Recipe: $3.94 | Per Serving: $0.99 | Yield: 4
If you haven’t tried a one-pot pasta dish yet, I assume you’re still making standard pasta with one pot for the pasta and another pan or pot for the vegetables/meat, and possibly a third for sauce, if you’re fancy. Honestly, pasta is one of the easiest dishes on the planet, so although I super love one-pot pasta with sausage or mushrooms or spinach & Parmesan, I understand if you don’t feel the need to jump on the one-pot wagon. I get it…it’s fiiiine.
Except that, you’re kind of missing out. It’s so cool to put all the things in a pot together. I don’t have a normal-sized colander so that makes it even cooler, because draining a box of pasta takes an extra step and an extra bowl in this house (lame).
Plus, when you get get relatively creamy and flavorful results without making a separate sauce, you’re doing life right. I’m glad we’re finally at the end of the weirdest winter ever, but I have no intention of walking away from my favorite creamy one-pot pastas, especially when they’re so crazy simple and delicious.
I recommend whole wheat orzo (look for Delallo) and fresh spinach (or thawed from frozen).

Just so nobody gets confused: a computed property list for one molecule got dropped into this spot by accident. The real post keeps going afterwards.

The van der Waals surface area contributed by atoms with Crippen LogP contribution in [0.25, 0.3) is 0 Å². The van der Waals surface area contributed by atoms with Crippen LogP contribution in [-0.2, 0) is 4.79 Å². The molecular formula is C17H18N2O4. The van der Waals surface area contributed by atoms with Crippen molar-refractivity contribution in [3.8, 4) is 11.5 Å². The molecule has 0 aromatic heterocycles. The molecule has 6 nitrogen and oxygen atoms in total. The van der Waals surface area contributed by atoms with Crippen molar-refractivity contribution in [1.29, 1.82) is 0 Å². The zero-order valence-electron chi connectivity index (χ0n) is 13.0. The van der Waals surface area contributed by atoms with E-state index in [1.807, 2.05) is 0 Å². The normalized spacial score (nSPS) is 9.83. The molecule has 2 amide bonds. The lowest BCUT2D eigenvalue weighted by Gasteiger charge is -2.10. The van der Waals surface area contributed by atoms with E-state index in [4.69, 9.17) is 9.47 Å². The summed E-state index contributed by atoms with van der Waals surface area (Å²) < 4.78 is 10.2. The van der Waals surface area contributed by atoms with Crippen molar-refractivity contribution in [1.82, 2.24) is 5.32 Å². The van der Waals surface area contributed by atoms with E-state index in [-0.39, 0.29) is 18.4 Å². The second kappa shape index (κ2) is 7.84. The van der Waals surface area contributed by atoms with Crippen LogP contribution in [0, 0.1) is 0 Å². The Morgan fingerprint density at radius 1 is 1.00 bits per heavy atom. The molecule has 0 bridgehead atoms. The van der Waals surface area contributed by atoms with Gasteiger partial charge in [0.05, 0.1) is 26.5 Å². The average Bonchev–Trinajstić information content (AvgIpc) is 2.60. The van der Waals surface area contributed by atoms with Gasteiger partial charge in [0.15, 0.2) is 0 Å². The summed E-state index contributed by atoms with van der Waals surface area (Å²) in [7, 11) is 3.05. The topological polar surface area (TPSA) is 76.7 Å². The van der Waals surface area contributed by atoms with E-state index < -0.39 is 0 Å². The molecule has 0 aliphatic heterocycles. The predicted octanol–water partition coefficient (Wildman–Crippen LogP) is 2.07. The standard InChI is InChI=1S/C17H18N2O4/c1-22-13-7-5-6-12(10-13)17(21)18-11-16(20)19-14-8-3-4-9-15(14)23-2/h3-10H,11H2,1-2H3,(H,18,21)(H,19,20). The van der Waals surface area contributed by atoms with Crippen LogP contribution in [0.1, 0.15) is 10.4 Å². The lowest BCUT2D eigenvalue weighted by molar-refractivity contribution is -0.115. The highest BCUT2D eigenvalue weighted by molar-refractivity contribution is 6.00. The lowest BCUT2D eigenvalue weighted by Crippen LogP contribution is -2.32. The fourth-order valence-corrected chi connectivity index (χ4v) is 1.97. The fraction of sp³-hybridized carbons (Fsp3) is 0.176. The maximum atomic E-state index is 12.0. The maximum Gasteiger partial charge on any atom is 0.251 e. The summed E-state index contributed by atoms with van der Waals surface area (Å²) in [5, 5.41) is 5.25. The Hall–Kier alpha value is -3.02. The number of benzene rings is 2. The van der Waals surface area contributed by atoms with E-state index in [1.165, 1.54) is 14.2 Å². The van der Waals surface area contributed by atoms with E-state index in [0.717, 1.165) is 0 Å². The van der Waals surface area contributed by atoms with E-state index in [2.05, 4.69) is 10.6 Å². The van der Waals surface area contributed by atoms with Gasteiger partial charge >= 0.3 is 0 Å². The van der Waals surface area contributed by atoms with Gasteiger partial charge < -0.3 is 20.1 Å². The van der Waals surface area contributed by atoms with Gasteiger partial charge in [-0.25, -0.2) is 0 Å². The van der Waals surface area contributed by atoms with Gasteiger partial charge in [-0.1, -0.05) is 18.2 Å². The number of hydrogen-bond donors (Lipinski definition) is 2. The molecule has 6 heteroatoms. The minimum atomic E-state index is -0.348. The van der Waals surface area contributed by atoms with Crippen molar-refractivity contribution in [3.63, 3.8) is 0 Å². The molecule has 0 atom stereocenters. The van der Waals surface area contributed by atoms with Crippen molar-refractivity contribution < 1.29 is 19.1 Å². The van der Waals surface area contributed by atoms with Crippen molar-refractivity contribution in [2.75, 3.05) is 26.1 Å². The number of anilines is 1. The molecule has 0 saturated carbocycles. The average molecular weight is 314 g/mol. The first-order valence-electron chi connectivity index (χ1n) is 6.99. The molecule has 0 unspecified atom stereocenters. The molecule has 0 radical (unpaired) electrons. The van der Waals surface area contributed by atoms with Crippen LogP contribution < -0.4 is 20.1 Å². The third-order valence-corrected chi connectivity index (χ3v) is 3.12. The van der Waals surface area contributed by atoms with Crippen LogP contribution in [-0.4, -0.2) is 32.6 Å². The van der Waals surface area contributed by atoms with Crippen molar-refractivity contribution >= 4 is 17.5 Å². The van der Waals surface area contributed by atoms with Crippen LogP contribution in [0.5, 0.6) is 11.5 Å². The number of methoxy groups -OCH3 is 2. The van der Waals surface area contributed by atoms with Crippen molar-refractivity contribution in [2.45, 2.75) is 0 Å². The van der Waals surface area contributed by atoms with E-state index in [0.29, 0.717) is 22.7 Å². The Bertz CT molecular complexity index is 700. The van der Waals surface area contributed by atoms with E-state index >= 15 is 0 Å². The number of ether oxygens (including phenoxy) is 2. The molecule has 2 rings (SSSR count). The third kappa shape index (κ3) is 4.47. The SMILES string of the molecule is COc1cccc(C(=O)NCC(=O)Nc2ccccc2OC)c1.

Paleo: Not even a little bit. Sorry!
Vegetarian: Yes, totally!
- 1/2 Tablespoon butter
- 1 clove garlic, minced
- 2 cups whole wheat orzo
- 2 cups whole milk
- 3/4 cup water
- 1/2 teaspoon salt
- 5–6 ounces fresh spinach
- 1 cup shredded Parmesan cheese
- a splash of more milk, if desired
- optional: red pepper flakes
- In a large pot, melt the butter and saute the minced garlic for about 30-60 seconds.
- Add the orzo, milk, water, and salt and stir together, then bring to a simmer. Cover and simmer for about 7 minutes, stirring once or twice to break the orzo apart.
- Add the Parmesan cheese and stir well, then add the spinach and cook just until wilted, about 1-2 minutes.
- If it looks a little dry, add a splash of milk to make it creamy, then top with black pepper, red pepper flakes, and more Parmesan cheese. Serve!
This recipe makes 4 small-ish servings of pasta. Stir in some cooked white beans or chicken to bulk it up a little if desired. :)
You can use frozen spinach also, but you MUST thaw it first. I’ve found that tossing freezer-cold spinach into the mix makes the sauce kind of seize up and have a less-creamy-more-grainy texture. It’s not the absolute worst thing, but it’s not my favorite either.